Encouraging the world to eat less meat in a bid to make diets more healthy and sustainable is not as clear-cut as critics of livestock farming might suggest, according to a leading Government food and farming adviser.
Sir Charles Godfray, professor of population biology at the University of Oxford, said there were definite benefits to people in developed world eating less meat.
But he said encouraging people around the world to adopt vegetarian or vegan lifestyles was not the panacea that many people expect.
Speaking at the British Society of Animal Science annual conference in Dublin, Sir Godfray said the world would not be able to support a population of 10 billion if people continued to eat meat at the levels seen in Europe and North America today.
Aside from the greenhouse gas emissions created by livestock, the human health issues linked to eating red and processed meats would make such diets unsustainable.
However, he said demonising all livestock production, or considering introducing policies which drive down meat consumption at a global level, were unhelpful.
He told delegates: “Research has shown that eating red and processed meat in particular has negative effects on diets.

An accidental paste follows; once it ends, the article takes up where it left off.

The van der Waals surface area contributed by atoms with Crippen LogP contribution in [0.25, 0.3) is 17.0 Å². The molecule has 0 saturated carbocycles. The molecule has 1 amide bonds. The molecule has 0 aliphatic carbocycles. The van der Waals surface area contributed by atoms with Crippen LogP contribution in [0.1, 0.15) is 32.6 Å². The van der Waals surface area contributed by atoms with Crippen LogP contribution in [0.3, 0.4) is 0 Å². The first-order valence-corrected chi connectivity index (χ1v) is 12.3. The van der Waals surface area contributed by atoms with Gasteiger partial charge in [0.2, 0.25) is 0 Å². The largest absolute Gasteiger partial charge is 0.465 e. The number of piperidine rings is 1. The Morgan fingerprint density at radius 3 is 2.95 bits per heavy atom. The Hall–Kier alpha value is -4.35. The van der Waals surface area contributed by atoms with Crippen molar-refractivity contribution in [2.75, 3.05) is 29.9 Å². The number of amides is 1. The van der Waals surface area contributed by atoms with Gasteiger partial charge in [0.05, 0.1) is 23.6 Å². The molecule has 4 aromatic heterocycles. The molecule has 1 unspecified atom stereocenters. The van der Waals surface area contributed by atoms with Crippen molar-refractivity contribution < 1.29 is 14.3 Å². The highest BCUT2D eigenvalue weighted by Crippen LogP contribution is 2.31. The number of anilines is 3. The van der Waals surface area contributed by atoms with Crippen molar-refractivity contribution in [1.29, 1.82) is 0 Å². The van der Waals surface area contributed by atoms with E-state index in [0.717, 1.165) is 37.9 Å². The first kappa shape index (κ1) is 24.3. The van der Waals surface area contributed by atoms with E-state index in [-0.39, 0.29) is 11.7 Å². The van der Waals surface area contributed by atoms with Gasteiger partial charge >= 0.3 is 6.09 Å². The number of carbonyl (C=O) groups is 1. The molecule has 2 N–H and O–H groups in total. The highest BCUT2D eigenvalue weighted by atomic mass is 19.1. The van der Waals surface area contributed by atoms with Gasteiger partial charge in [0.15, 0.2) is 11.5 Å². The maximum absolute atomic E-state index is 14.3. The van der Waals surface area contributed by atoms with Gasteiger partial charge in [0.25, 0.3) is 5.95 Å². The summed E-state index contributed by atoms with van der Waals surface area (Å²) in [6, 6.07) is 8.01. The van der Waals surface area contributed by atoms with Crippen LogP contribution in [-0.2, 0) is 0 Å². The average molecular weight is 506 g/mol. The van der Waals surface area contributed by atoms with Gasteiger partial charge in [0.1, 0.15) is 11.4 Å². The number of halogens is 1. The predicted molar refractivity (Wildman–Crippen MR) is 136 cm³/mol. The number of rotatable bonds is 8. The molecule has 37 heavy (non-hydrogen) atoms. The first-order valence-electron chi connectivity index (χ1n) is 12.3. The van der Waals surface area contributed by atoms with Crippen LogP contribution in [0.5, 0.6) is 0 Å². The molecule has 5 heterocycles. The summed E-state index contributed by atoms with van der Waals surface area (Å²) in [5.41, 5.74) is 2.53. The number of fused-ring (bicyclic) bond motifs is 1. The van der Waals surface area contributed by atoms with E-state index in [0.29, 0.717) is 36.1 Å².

“Aside from the significant difference it would have on greenhouse gas emissions, taxing foods that have higher carbon footprints would lead to 100,000 people a year not dying due to diet-related causes.
“But there are countries where diets are deficient in calories, so consuming animal products may be desirable.
“If you plot the number of deaths you would avoid through carbon taxes geographically, you would get fewer deaths in the rich world, but more deaths in sub-Saharan Africa and Asia.”
In addition, the social impact such a policy would have on livestock farmers could not be ignored.
“It is wrong to add up those who benefit and those who do not and assume that they cancel each other out,” added Sir Godfray.
“We need to pay more attention to the losers, and that is true in spades in agriculture.”
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